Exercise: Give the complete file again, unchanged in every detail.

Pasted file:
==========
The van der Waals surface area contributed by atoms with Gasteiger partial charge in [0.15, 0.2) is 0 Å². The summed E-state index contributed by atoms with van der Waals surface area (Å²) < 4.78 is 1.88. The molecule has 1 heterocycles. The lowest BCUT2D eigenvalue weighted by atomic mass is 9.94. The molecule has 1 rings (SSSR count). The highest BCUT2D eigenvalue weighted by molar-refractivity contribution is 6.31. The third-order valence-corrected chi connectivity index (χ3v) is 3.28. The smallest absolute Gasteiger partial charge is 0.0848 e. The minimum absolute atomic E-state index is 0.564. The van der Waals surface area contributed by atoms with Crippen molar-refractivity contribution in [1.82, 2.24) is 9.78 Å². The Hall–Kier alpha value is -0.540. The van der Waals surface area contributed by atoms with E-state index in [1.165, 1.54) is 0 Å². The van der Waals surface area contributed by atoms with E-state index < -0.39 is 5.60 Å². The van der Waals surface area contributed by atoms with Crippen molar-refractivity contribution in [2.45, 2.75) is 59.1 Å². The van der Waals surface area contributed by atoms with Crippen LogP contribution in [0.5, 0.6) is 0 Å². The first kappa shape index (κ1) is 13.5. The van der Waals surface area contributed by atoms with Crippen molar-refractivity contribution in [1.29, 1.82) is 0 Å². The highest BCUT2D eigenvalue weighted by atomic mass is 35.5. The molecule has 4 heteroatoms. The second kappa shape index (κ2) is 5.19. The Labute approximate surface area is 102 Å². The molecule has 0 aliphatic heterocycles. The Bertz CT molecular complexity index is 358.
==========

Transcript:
The van der Waals surface area contributed by atoms with Gasteiger partial charge in [0.15, 0.2) is 0 Å². The summed E-state index contributed by atoms with van der Waals surface area (Å²) < 4.78 is 1.88. The molecule has 1 heterocycles. The lowest BCUT2D eigenvalue weighted by atomic mass is 9.94. The molecule has 1 rings (SSSR count). The highest BCUT2D eigenvalue weighted by molar-refractivity contribution is 6.31. The third-order valence-corrected chi connectivity index (χ3v) is 3.28. The smallest absolute Gasteiger partial charge is 0.0848 e. The minimum absolute atomic E-state index is 0.564. The van der Waals surface area contributed by atoms with Crippen molar-refractivity contribution in [1.82, 2.24) is 9.78 Å². The Hall–Kier alpha value is -0.540. The van der Waals surface area contributed by atoms with E-state index in [1.165, 1.54) is 0 Å². The van der Waals surface area contributed by atoms with E-state index < -0.39 is 5.60 Å². The van der Waals surface area contributed by atoms with Crippen molar-refractivity contribution in [2.45, 2.75) is 59.1 Å². The van der Waals surface area contributed by atoms with Crippen LogP contribution in [0.5, 0.6) is 0 Å². The first kappa shape index (κ1) is 13.5. The van der Waals surface area contributed by atoms with Crippen molar-refractivity contribution in [1.29, 1.82) is 0 Å². The highest BCUT2D eigenvalue weighted by atomic mass is 35.5. The molecule has 4 heteroatoms. The second kappa shape index (κ2) is 5.19. The Labute approximate surface area is 102 Å². The molecule has 0 aliphatic heterocycles. The Bertz CT molecular complexity index is 358.